Cue sad, slow-motion apocalyptic music montage. There were tears and twenty goddamn minutes of me softly braying that I was never, ever going to emerge on the other side (or any side) of this pit of death.


Why, Kate? Why couldn’t you emerge from the shoe and soul sucking place of dead dreams and leaky confidence?

Because in there, the drill instructor won.

I wasn’t good enough. I was too fat. No one wants to help me. No one has the strength to pull up 285lbs.

But, Kate, you just climbed over THIS obstacle:

(And you went OVER it, not through it and ripped the skin off of both of your knees to do it when the drop became more of a slide, but NEVERMIND THAT.)

So yeah, in the pit, none of that mattered. No accomplishments. None of the work that I did to get there. I was defeated. Some part of me really worried they would end the race, everyone would go home and I’d have to spend the night in the cold water as the mud souls of fallen warriors and nasty mismatched shoes infected my skinned knees.

I was devastated.

Then, something happened.

There was one side of the pit that no one dared to climb. It was taller than the rest, and very unstable. I spied a Kate-sized foot hold and looked up. (Size 11W shoes, bitches.)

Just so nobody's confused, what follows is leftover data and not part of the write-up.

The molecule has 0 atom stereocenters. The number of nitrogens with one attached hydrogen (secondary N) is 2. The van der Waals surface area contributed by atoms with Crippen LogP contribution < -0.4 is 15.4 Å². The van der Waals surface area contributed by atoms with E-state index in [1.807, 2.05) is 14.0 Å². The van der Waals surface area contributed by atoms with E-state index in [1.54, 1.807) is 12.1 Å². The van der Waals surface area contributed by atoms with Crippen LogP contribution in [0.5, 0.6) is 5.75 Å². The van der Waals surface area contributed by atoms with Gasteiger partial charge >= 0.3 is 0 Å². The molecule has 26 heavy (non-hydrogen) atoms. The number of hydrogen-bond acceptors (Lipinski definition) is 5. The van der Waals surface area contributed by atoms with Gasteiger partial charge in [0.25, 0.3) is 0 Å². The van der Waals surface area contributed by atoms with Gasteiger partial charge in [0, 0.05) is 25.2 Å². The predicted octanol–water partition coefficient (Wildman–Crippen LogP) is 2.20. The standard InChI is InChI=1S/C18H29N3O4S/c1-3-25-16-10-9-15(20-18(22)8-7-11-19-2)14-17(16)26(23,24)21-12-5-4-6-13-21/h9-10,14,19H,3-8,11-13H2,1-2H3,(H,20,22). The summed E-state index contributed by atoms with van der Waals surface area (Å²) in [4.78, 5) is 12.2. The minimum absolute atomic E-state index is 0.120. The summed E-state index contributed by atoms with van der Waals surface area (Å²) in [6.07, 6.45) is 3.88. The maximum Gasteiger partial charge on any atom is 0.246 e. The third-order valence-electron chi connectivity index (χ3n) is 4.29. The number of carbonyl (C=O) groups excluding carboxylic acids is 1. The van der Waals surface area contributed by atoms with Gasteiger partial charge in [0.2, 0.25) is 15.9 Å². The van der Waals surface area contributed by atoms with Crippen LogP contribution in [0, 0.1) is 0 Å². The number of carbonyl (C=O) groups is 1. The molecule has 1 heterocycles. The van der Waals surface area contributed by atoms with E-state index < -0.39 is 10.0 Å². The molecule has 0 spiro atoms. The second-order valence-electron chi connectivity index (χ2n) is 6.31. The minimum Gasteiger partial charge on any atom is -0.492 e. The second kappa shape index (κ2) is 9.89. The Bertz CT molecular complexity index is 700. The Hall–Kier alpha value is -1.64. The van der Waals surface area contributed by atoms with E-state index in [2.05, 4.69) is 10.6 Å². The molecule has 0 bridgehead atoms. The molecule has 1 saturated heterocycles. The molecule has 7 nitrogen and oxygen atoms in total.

“Come on, we’ve got you.”

You can’t. You are too heavy. You’ll just pull them in. You can’t lift yourself out. Don’t keep staring at that foothold. Accept your fate.

“You sure? I’m kinda heavy.”

“We got you.”

I stuck my foot in the sloshy side of the pit, reached up my hands, jammed my knee against another small outcropping, pushed as they pulled, lifted the foot, smooshed my body against the wall and continued to push. What seemed like an eternity, but was probably only ten seconds, felt incredible as I pushed and was lifted by these Warriors uknown up and out of the unforgiving tomb.



So yeah.

Fuck you, inner Drill Instructor. Yell all you want.  I know there will be hard days. I know I will sometimes fail, but I’ll be damned if I ever give up again.



I Think I Owe My Scale An Apology

Conversations With My Scale

Before Weight Watchers:

ME: “What the hell do you mean I weigh that much?!!! You stupid scale. You’re probably calibrated wrong. There is no way in hell. It’s gotta be the uneven floor. Your overbearing mother didn’t love you enough, did it? I know she didn’t. You couldn’t measure up, could you? Mmm?! You seek self gratification by deflating others, you sick bastard!”

Scale: “???”